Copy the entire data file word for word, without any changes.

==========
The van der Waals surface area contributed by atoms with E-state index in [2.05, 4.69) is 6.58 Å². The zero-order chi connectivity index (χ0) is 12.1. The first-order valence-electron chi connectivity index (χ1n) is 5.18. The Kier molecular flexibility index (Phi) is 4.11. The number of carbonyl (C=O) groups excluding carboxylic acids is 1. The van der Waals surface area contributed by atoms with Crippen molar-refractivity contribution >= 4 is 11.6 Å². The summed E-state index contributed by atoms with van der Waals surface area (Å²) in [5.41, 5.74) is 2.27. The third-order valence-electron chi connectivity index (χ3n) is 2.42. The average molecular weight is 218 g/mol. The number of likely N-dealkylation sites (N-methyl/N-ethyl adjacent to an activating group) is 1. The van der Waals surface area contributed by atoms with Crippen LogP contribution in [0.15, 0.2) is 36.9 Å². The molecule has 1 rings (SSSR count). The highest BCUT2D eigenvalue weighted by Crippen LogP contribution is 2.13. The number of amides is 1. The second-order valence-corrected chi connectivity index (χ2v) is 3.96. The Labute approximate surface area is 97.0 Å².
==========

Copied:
The van der Waals surface area contributed by atoms with E-state index in [2.05, 4.69) is 6.58 Å². The zero-order chi connectivity index (χ0) is 12.1. The first-order valence-electron chi connectivity index (χ1n) is 5.18. The Kier molecular flexibility index (Phi) is 4.11. The number of carbonyl (C=O) groups excluding carboxylic acids is 1. The van der Waals surface area contributed by atoms with Crippen molar-refractivity contribution >= 4 is 11.6 Å². The summed E-state index contributed by atoms with van der Waals surface area (Å²) in [5.41, 5.74) is 2.27. The third-order valence-electron chi connectivity index (χ3n) is 2.42. The average molecular weight is 218 g/mol. The number of likely N-dealkylation sites (N-methyl/N-ethyl adjacent to an activating group) is 1. The van der Waals surface area contributed by atoms with Crippen LogP contribution in [0.15, 0.2) is 36.9 Å². The molecule has 1 rings (SSSR count). The highest BCUT2D eigenvalue weighted by Crippen LogP contribution is 2.13. The number of amides is 1. The second-order valence-corrected chi connectivity index (χ2v) is 3.96. The Labute approximate surface area is 97.0 Å².